Monday, February 21, 2011

Panorama Postcards, Part 3

It took me long enough, but I am finally posting the last group of wonderful Panorama postcards from the 1950's. See part one HERE, and part two HERE.

Card # J-18 features this neat view of the castle; perhaps it is a trick of the lens, but the moat looks a lot bigger here than it did later. To the right... a whole lotta nothin'. No Matterhorn or Plastic Home of the Future. Snow Hill is there and the Skyway can just be seen.

Card # J-19; Casey Jr. and the Storybook Land canal boats. The shore looks so barren, but the miniature scenes (such as Toad Hall) have been put in place, so at least there is something to look at.

Card # J-20 has this fantastic image of Monstro, it's one of my favorites. Years ago one of these cards sold for almost $200 on ebay... but I'll bet you can find one for a lot less today.

J-21 features the Mark Twain, and a Frontierland that looks surprisingly vast. Vesey Walker and the Disneyland Band crash the party over on the Twain's bow.

And lastly, card # J-22, with Main Street Station, the E.P. Ripley, and lots and lots of attraction posters! I'm wondering if the photographer stood on top of a large truck to get this elevated view?

I hope you've enjoyed these vintage postcard views!


Chuck said...

I love the photo of Frontierland. The wide-angle lens gives it a feeling of space and size that accurately catches my young childhood memories of the size of the place before I got bigger and screwed everything up.

Nancy said...

these are so the first image, what is the red to our right (where there is a whole lotta nothin)?

they sure do make the place look
s p r e a d o u t ! !

thanks again for sharing them :D

Connie Moreno said...


Vintage Disneyland Tickets said...

Now THATS a Moat! These are all great! Are these in the "Nickel Tour"? A book I still need to get!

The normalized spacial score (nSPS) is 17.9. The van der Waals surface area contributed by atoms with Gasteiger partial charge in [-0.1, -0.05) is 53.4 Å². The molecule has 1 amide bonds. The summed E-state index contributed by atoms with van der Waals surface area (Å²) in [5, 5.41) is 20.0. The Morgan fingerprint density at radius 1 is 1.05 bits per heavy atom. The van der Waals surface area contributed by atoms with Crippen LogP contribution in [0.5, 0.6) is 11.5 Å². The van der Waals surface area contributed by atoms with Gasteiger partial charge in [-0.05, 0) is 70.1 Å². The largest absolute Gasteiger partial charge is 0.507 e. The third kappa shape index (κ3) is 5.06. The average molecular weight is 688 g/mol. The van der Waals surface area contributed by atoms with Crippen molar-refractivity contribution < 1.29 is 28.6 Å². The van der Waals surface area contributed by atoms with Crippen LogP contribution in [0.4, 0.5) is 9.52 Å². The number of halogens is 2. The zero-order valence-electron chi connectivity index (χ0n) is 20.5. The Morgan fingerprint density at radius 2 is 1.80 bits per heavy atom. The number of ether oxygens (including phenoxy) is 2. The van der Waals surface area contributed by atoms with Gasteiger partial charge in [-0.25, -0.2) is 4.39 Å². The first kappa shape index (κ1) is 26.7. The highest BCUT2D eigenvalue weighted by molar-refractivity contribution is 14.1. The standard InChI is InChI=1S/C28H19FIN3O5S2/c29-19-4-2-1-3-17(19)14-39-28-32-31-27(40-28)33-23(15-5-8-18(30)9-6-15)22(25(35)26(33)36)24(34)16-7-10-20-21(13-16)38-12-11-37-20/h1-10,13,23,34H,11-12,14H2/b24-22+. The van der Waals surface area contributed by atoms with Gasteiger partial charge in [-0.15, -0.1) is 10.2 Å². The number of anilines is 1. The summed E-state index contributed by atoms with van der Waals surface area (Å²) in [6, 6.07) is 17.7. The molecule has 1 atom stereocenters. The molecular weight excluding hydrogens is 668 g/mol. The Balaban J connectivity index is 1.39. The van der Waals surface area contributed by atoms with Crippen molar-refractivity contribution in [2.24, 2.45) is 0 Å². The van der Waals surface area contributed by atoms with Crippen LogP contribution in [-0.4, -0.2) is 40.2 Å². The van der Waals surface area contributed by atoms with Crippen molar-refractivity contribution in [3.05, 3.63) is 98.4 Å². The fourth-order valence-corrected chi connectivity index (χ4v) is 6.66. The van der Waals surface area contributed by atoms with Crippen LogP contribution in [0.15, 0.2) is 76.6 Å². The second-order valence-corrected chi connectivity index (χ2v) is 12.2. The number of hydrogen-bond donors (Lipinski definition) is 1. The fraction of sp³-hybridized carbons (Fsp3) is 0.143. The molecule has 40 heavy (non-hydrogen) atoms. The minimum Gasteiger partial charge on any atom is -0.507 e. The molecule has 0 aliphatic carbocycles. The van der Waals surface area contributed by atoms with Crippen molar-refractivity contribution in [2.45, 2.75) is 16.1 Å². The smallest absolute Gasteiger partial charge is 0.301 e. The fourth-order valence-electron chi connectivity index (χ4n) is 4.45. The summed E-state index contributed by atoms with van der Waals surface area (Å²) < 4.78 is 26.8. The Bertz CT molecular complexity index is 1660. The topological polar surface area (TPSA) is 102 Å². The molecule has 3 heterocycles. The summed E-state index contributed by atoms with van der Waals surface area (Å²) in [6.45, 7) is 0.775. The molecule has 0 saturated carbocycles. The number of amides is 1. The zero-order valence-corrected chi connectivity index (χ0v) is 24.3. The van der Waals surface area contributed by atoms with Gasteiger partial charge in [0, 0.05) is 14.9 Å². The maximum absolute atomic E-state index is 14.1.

Vaughn said...

Very cool. They give you that -hard to take it all in- feeling of actually being there.

Katella Gate said...

Chuck's comments about size perception made me smile. Certain objects and places are still calibrated by my inner 6 year old. The Tiki Room looked like a vast cavern in 1966. Now, it's more like a walk-in closet. Every time I sit down and look up I think, "God, this place has gotten small."

Cyberdillo said...

These are some of my favorites, as well. VDT; these cards are in The Nickel Tour ( do have a few dupes.

Pilsner Panther said...

Major, what are the actual physical dimensions of these cards? Just curious. It seems like if you sent one through the mail, it would stand a good chance of getting damaged in transit.

Cyberdillo said...

Pilsner; these cards measure 3-1/2 x 11 and I've seen several that have been postally used.

Orange Co Native said...

Would you look at all that open space on either side of the castle. If only one could go back in time and walk around Disneyland to see it back then. Not only that, but to see all the orange groves along Harbor Blvd before the motels took over.

Major Pepperidge said...

Chuck, I think we've all experienced that phenomenon... "This place looks so small now!".

Nancy and Connie, I'm glad you liked these, they are my faves!

VDT, You definitely need to get "The Nickel Tour", it is an excellent book and a fun read.

Vaughn, I know what you mean. I should try cropping some photos in this panorama format and see if the same effect is achieved.

Katella, basically all of Disneyland feels so much smaller.

Cyberdillo, thank you for answering Pilsner Panther's questions! It's nearly midnight and I only just got home from my trip. I have seen used versions of these as well, and sometimes they do have some pretty gnarly creases in them.

O.C. Native, seeing Disneyland the way it looks in these photos is one of my "time machine" wishes!

Pilsner Panther said...

Thanks, Cyberdillo (there's an echo in here!).

These are really nice images, especially the Mark Twain and Tom Sawyer's Island, with the band in uniform on the deck of the steamboat.

Time travel, courtesy of Mr. Walt Disney.

JG said...

Whoa, I love Storybook Land, as you know, but that picture is hard to take, it's so barren.

Chuck and KG, I have noticed this phenomenon, esp. in the Tiki Rm. but also many other places.

In fact, when viewed with adult eyes, I am increasingly amazed by the intimate scale of so much of Disneyland. I am convinced that this is a large part of it's charm, and also why that DCA fails in so many ways.

The DCA designers were clearly trying to correct for Disneyland's load capacity and circulation problems. In doing so, they managed the loss of the intimate Disneyland feel. Combine that with the lack of proportional understanding in the modern artists eye, and DCA is what it is.

Thank you Major, very cool stuff.